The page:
18

Cost, and speed. Some public transport companies report that low floor trams have 15% higher maintenance costs for the rolling stock, and 20% higher maintenance costs for the infrastructure on average (source in German). The low-floor designs typically also decrease the speed at which a tram can drive through a curve (usually 4–15 km/h in 20 m radius curve)...


18

Heathrow Airport provides golf buggies for passengers with mobility issues, I have seen these in operation. You may have to request special assistance from your airline at least 48 hours in advance. The key point is that your airline is responsible for ensuring boarding assistance, they should be the ones you liaise with. Heathrow also provides porterage for ...


17

The seat is reserved for people with disabilities. The images are designed to show: Someone in a wheelchair A hearing aid (someone hard of hearing) Someone who is blind or partially sighted The S3A pictogram - a symbol designed to show that a place is open, including and able to facilitate people with disabilities. More information can be found at: http://...


16

I can't speak about other countries, but in the USA, contact TSA at the airport ahead of time and describe your issues. Most likely they will arrange for a TSA agent to escort you through security. You'll still have to do everything you would normally have to do (show ID, take off shoes, scan luggage, etc.), but the escort will bypass the lines and get you ...


16

What you want here is the Avoiding stairs Tube guide, linked from the TfL Accessibility guides page. In this guide you will see that all the Heathrow stations, as well as King’s Cross St. Pancras, are marked with Lift access between street and platform, and additionally all have the Platforms with designated level access boarding point indication, which ...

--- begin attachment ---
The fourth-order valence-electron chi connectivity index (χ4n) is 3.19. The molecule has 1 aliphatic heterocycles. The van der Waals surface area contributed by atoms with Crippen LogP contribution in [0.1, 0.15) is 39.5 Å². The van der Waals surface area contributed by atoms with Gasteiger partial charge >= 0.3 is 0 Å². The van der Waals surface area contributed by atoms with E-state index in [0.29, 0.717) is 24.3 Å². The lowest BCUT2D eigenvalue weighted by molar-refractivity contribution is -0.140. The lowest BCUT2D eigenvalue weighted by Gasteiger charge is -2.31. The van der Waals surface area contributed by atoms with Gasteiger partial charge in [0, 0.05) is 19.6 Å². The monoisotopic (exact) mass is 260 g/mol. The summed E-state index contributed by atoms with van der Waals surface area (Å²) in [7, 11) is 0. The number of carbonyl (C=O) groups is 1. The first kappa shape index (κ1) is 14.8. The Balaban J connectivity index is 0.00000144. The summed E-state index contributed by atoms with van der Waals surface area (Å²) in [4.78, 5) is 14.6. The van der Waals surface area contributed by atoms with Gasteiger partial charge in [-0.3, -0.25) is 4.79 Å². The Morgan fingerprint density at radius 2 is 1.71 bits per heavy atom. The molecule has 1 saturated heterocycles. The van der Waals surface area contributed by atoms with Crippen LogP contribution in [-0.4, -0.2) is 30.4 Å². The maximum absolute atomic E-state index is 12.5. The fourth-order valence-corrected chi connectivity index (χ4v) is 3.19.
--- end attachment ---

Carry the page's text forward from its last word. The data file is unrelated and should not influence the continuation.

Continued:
15

Maybe you know it already, but might be helpful for other readers, too: wheelmap.org It's an OpenStreetMap where users can mark if places/buildings are wheelchair accessible. You can filter the map to only show places related to tourism. Also, at least in Germany, some cities/areas have accessibility guides that list accessible hotels, free time activities ...


15

The tourism office has a website "München accessible for all!" with lots of information. For assistance at the airport: Information about „barrier-free traveling at Munich's Airport“ as well as the brochure „Barrierefrei“ can be found here: www.munich-airport.de/ .. /barriere.. or phone +49 (0) 89 / 9 75 00 and Flughafen München GmbH, Postfach 231755, ...


15

It is not the flight/plane themselves that could be the problem, but the airport. If your friend's family member needs extra help to board the plane, then they should ask the airport/airline directly for assistance. (As soon as possible) For example, I assume they will go to Launceston airport in Tasmania. They have a "disability/accessibility plan" that ...


13

In addition to the other answers: make sure you minimize the number of connections make sure there is enough time for each connection That probably leaves you with Qatar going through Doha. KLM markets Amsterdam to Windhoek as a "direct" flight, but it actually stops in Luanda. It appears to be the same aircraft continuing (which isn't always guaranteed) ...


13

In general if there is a seat available, you should aim to remain seated while the train, bus or tram is moving. This is a simple safety consideration: it's more dangerous to be standing than seated in the event of a sudden stop or crash. This includes utilising any seats designated as priority. Priority seating labelling varies across networks, with the ...


13

Sleeper seats are surely more expensive than cramped economy class but some airlines do offer them. While you say you cannot sit on any other chair, I assume probably you can fly lying down. Some companies like Alitalia will allow you to travel in a stretcher. Looks like you need a friend or two with you to help with moving between the seat and your wheel ...


12

You can sit on them if no-one else is sitting in them. Be ready to offer your seat though. If there are other available seats you should sit there instead as some people may have hidden disabilities that you don’t know about. You also won’t have the inconvenience of having to change seats later. The person your offering it to might resent the implication ...


11

The general answer is, because rail-borne rolling stock is expensive, it is only rational to expect trams to have a long life cycle. It is not unusual to see trams which are 30 years old, and in some places you can meet trams built in something like the 1930s and still in use. Thus, because low-floor tram designs are relatively new (introduced in 1980s and ...